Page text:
‘Start from your back door,’ Alys Fowler wrote in the first chapter of her lovely book, The Thrifty Gardener. Nearly four months in to our new lives in Somerset, I’m taking her advice.
Initially, I had planned to clear the back of the garden in our new house to create a new veg patch, ready for our first summer as Somerset residents. This was going to be the first garden job, and I began clearing over Christmas. Recently, however, I’ve had a change of plan.
The intention is still to clear the back of the garden for a veg patch, but there’s more work there than I anticipated, and if I don’t have a rejig, I’ll never get a seed in the ground this summer. So, I’m going to use this space around the patio instead to begin with, as well as this space outside the back door.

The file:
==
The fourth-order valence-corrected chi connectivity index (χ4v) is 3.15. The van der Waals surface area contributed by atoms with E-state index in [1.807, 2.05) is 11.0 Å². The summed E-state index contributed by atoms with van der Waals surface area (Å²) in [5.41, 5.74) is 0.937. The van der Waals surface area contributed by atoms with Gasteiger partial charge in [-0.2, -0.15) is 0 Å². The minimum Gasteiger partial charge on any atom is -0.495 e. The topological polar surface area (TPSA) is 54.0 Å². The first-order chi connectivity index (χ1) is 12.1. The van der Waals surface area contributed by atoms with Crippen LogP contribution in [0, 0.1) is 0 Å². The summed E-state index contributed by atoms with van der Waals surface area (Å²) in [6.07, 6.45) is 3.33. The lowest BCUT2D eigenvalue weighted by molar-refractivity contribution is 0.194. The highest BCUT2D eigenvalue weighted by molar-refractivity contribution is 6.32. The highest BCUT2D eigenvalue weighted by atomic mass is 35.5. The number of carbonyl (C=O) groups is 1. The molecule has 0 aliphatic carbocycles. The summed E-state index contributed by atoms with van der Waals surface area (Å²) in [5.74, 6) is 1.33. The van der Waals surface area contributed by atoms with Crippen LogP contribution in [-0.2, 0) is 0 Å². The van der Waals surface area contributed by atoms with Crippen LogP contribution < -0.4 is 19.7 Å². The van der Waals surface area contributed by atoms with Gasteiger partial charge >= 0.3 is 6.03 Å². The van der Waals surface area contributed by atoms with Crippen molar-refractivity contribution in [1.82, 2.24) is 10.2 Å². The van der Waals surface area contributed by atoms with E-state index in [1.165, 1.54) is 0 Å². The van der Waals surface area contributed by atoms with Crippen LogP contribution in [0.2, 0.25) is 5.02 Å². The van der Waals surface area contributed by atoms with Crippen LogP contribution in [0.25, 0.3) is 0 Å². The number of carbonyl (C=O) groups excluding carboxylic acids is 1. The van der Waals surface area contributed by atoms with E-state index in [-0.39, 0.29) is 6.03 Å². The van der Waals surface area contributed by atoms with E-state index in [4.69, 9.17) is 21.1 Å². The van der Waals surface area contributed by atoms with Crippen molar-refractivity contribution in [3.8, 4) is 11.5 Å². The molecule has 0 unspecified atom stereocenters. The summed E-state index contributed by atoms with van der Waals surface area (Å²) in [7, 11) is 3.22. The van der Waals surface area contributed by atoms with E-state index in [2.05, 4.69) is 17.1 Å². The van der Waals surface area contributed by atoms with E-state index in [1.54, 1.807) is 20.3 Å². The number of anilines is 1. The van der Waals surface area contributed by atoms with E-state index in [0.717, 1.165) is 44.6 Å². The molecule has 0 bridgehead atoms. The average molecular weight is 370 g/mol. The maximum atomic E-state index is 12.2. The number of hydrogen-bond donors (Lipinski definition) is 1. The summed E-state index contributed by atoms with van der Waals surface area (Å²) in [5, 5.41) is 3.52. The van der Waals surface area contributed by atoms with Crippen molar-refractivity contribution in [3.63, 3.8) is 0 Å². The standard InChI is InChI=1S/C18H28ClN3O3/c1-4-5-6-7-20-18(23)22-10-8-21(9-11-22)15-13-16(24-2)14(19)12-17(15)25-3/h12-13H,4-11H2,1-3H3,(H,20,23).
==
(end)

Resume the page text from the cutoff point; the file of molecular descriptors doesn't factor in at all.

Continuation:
One of the most exciting pre-season tasks is the good old annual seed audit. For me, this will normally coincide with the seed ranges hitting the shops, and allows me to work out what I need to buy and replace in time for spring.
Rifling through your seed packets is best done on one of those lovely February days that feels like Spring is just around the corner. We’re starting to get a few of those down here in Somerset, which is making me fret about getting my new patch up and running!
Anyhow, if you’re thinking about undertaking your own audit, here are 5 things to do with your seeds.
If you haven’t overwintered your broad beans, the chances are you are thinking about sowing some seeds pretty soon. The days are gradually getting longer, and broad beans are one of the earliest seeds that can be sown on the allotment.
A sowing now will yield harvests from May, which will be very welcome during the sparse hungry gap period.
Here are 6 top tips I’ve picked up for growing successful broad bean crops.